Welsh Government considers return of dog licensing to clamp down on dangerous dogs
Lesley Griffiths MS, Trefnydd and Minister for Rural Affairs and North Wales confirmed today that officials are looking at the reintroduction of dog licencing to clamp down on dangerous dogs in Wales.
Taking First Minister’s Questions on behalf of Mark Drakeford, the minister revealed the proposals in response to a question from Caerphilly MS Hefin David, who asked: “What steps is Welsh Government taking to improve animal welfare?”
Ms Griffiths replied that the Review of the Animal Welfare (Breeding of Dogs) (Wales) Regulations 2014 had been published, and that further new animal welfare regulations will be prioritised.
Mr David said: “In the last 15 months two Caerphilly residents have been killed by dangerous dogs. One was a 10 year-old boy and the other a 83 year-old woman.“
He was referring to little Jack Lis who was mauled to death by an American Bully or XL Bully dog as reported on Nation.Cymru on 10 June 2022.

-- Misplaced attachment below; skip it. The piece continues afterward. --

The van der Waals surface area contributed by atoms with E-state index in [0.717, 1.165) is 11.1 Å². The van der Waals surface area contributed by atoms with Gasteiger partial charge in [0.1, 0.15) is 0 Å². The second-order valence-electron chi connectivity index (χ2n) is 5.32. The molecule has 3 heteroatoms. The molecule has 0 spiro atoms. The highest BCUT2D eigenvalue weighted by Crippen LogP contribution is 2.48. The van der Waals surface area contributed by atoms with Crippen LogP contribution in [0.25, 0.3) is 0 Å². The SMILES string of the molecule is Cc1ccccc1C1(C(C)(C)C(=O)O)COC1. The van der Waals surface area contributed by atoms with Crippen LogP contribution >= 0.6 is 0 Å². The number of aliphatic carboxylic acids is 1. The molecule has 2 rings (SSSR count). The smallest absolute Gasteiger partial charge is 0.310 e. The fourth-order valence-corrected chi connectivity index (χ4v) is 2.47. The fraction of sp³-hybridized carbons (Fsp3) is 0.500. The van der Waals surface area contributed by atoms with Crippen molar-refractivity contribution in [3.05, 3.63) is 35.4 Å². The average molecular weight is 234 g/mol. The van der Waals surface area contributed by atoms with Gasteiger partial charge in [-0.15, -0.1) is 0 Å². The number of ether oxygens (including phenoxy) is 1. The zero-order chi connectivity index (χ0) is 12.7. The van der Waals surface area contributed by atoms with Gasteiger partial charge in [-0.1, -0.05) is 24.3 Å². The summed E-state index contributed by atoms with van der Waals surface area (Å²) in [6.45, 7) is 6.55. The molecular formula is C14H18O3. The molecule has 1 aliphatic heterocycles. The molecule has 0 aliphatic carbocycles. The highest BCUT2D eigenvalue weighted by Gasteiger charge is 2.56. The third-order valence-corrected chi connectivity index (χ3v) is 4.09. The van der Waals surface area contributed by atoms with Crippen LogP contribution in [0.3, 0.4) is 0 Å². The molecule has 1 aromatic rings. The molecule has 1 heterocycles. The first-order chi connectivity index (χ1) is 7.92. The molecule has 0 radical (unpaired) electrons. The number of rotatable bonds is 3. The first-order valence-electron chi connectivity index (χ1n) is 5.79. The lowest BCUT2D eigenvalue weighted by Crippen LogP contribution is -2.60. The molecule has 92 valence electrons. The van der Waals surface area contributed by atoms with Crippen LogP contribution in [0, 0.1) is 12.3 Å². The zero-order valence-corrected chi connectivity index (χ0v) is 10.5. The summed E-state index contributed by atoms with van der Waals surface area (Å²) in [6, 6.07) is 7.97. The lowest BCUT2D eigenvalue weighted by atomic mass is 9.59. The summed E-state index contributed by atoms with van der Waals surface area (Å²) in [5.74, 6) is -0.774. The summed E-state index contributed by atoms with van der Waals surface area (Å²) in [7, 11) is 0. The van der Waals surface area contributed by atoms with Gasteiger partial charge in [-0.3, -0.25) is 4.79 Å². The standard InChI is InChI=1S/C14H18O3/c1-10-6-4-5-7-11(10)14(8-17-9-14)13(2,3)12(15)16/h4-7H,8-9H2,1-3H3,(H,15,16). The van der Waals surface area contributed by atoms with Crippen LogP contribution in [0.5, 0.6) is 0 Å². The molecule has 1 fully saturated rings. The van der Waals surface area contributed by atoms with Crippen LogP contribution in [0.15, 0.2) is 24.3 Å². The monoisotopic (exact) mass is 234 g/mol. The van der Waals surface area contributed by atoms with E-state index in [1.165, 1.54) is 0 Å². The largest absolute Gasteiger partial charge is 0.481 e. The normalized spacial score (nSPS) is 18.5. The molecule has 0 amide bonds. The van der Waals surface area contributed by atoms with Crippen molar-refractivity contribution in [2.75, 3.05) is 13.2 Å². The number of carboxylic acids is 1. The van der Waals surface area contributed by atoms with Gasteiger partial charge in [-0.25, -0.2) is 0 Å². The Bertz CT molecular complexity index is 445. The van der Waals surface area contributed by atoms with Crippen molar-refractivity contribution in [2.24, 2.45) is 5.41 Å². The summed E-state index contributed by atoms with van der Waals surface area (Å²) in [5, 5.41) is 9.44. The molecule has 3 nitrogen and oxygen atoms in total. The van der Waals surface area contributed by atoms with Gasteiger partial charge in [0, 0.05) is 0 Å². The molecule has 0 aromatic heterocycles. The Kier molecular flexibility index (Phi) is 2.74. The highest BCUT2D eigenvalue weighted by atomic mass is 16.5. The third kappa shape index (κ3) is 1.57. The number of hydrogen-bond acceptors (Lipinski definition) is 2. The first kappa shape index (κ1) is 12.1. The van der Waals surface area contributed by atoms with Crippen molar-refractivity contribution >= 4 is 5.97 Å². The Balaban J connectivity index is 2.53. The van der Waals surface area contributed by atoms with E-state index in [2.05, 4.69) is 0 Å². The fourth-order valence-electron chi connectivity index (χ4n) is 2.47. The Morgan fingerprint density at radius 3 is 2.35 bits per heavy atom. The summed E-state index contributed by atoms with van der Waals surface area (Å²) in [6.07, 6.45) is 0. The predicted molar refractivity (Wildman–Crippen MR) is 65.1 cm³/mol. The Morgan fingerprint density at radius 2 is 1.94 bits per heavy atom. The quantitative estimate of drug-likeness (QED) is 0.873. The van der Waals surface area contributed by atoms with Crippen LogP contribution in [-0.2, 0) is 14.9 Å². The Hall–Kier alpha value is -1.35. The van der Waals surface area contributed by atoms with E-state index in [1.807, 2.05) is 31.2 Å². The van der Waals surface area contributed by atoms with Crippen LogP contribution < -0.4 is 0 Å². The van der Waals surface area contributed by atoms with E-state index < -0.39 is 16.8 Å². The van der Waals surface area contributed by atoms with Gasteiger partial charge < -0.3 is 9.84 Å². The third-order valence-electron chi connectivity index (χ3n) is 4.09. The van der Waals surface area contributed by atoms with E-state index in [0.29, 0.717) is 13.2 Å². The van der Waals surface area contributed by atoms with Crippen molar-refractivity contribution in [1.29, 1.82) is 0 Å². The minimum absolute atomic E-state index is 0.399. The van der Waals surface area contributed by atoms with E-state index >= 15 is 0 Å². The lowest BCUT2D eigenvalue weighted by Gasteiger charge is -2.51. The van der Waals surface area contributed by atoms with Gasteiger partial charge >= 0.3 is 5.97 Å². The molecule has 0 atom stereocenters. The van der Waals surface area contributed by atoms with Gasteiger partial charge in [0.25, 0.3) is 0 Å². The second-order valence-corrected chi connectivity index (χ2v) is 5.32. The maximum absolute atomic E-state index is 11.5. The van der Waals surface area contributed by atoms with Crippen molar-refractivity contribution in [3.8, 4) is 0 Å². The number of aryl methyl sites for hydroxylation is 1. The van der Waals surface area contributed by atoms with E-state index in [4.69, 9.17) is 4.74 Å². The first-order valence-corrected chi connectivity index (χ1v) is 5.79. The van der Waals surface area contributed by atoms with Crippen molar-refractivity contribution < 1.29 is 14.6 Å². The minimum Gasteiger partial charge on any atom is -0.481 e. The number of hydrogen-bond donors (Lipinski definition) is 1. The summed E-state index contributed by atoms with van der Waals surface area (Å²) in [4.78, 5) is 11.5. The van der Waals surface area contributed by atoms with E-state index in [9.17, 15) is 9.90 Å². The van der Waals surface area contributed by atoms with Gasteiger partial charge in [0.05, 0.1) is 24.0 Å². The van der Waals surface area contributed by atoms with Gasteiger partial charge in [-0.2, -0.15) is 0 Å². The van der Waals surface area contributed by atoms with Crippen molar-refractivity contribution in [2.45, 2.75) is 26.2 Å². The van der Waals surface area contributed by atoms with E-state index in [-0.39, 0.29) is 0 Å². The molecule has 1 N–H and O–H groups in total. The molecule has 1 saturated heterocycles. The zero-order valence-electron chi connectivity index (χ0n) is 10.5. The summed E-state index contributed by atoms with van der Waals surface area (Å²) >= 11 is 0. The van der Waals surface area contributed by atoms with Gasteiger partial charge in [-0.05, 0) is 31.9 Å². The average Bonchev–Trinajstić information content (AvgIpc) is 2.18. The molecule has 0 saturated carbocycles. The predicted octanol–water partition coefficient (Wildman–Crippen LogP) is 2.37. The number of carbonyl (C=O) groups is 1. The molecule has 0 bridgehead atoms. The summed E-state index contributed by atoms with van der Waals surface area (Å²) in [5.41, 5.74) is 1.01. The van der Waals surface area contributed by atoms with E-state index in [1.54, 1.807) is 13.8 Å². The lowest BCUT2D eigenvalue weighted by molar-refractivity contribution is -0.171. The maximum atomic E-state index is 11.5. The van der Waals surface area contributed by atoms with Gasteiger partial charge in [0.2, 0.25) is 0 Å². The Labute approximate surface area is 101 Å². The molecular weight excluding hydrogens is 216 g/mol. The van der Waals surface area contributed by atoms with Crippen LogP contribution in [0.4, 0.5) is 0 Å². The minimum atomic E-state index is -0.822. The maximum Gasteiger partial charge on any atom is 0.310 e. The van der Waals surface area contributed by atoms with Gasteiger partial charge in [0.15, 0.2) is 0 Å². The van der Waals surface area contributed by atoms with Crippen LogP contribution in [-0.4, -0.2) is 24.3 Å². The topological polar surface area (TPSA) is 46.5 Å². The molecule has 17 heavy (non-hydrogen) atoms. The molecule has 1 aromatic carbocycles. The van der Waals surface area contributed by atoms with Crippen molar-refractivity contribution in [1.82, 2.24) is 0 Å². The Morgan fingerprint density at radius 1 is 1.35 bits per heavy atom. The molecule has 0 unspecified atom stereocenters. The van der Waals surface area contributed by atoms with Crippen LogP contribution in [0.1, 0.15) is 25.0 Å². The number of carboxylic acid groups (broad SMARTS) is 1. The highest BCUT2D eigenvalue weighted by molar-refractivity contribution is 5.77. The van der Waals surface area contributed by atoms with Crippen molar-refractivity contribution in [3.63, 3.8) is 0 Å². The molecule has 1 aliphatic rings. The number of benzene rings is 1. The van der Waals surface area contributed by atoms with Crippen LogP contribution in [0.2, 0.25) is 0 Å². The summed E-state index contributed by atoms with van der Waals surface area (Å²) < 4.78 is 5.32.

On 20 December 2022 Nation.Cymru also reported another incident with a similar breed of dog which attacked an 83-year-old woman who later died.
Both cases happened in Mr David’s constituency of Caerphilly.
“Those dogs are finding their way into communities like Penyrheol and others across Wales. When updating the Animal Welfare Plan (for Wales 2021 -2026) … can this issue be considered, particularly crossbreeding?
Mr David added: “I’d be happy to sit down with the Minister to speak about the consequences of changing the law and how it can benefit those communities which have been affected in such a tragic way.”
Ms Griffiths responded: “Absolutely, I had a fateful dog attack in my own constituency as well. This is something that needs to be got to grips with.”
Mr David added that unscrupulous dog breeders – as shown on a recent Panorama documentary – were crossbreeding dangerous dogs to get around a loophole in the law.
Hefin David MS said that his colleague Wayne David MP for Caerphilly was pushing in Westminster for the UK Government to amend and update The Dangerous Dogs Act 1991.
However, this Act is not devolved to Wales said Ms Griffiths, who told the Senedd, that in the absence of any movement on the matter by the UK Government, she had instructed her own officials to look into bringing back dog licencing.
She said: “There is more we can do and I’ve asked officials to look at dog licencing again. When I was young, we had to have a dog licence and maybe now is the time to do that again. I’ve asked my interim Chief Veterinary Officer to do that for me.”
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